A Lagos-based Medical Technology Company, Monitor Healthcare Limited (MHL), says it plans to change the narrative of women dying from breast cancer to being survivors.
The company’s Chief Executive Officer, Dr Femi Ogunremi,said on Tuesday in Lagos that the company i worked hard in 2019 to create awareness about breast cancer.
Ogunremi said that creating awareness and early detection of the disease through regular screening were key to survival.
He said: “In 2019, within six months we were able to screen almost 3,000 ladies, hence almost 6,000 breasts through our screening activities across Nigeria.
“From our experience that year, women, even farmers in very remote areas were keen to be part of the programme and keyed into it.
“We were able to reach very remote areas to offer free screening and treatment in collaboration with our partners who contributed immensely to support our vision.
“In 2020, our goal is to consolidate on our work around cancer screening, training and to work with partners in improving quality care, especially by improving the environment via facility renovation and training.”
The chief executive officer said that the main challenge the company faced in 2019 was how to follow up on women found to have positive cases of breast cancer.
Ogunremi said that the company was, however, able to work with some hospitals including Federal Medical Centre, Ebute Meta, to set up breast clinic to facilitate prompt review of positive cases.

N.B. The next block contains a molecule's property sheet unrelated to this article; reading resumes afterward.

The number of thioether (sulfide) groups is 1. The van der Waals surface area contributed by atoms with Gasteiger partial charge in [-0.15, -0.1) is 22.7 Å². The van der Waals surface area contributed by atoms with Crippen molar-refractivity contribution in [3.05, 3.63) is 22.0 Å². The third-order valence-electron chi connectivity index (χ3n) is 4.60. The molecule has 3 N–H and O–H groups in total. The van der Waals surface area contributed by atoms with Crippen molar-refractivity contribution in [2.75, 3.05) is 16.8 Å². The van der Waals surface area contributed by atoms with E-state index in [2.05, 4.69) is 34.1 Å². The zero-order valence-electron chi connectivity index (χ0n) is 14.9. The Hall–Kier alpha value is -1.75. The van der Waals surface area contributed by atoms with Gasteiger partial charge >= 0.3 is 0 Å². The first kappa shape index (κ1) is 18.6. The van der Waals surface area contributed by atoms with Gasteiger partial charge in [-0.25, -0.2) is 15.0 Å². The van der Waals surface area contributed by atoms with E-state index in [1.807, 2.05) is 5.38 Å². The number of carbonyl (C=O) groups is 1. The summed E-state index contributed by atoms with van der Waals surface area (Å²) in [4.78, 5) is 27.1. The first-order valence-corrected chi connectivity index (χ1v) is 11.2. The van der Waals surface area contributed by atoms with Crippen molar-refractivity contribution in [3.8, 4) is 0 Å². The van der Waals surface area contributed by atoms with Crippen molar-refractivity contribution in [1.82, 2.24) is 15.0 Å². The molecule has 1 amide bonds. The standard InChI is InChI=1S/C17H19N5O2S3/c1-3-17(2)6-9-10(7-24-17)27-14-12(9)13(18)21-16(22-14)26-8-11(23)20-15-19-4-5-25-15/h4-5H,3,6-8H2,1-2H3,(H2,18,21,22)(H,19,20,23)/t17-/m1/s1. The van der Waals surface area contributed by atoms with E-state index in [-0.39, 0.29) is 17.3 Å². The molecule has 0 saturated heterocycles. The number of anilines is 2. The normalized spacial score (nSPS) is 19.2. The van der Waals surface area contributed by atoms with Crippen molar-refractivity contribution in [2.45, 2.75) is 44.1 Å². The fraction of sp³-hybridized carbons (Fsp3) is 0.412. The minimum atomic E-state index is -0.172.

“We hope to set more of such breast clinics in multiple centres across the country,” he said.
Ogunremi said that non-communicable diseases (NCDs) had continued to be major issue in Nigeria and was currently having negative impact on the healthcare system.
According to him, most services from primary to tertiary care do not have the right skill in handling NCDs.
“It is imperative that we focus on the challenge as it is becoming an epidemic.
“There is an uprise in the rate of death from heart, kidney diseases and cancer.
“This is why in MHL, we have focussed on screening to raise awareness and support survival strategies in these conditions,” he said.
Ogunremi also, identified lack of quality care being delivered by the healthcare professionals as a huge challenge to the nation’s health system.
He said, therefore, that healthcare practitioners need to be regulated to update their knowledge, either by way of appraisal and validation.
“In UK for example, there is a continuous process to keep all practitioners updated and you need to have a goal every year that is set as Personal Development Plan (PDP).
“This plan feeds into your Continuous Medical Examination points as you gather your points around your plan.
“Such points are also validated by reflective learning; hence, you are constantly learning and setting goals around areas that you need to learn.
“This is grossly deficient in the Nigerian health system.
“I truly believe that if our regulators can look closely at this, it will help in the outcome of the quality of care we deliver,” Ogunremi said.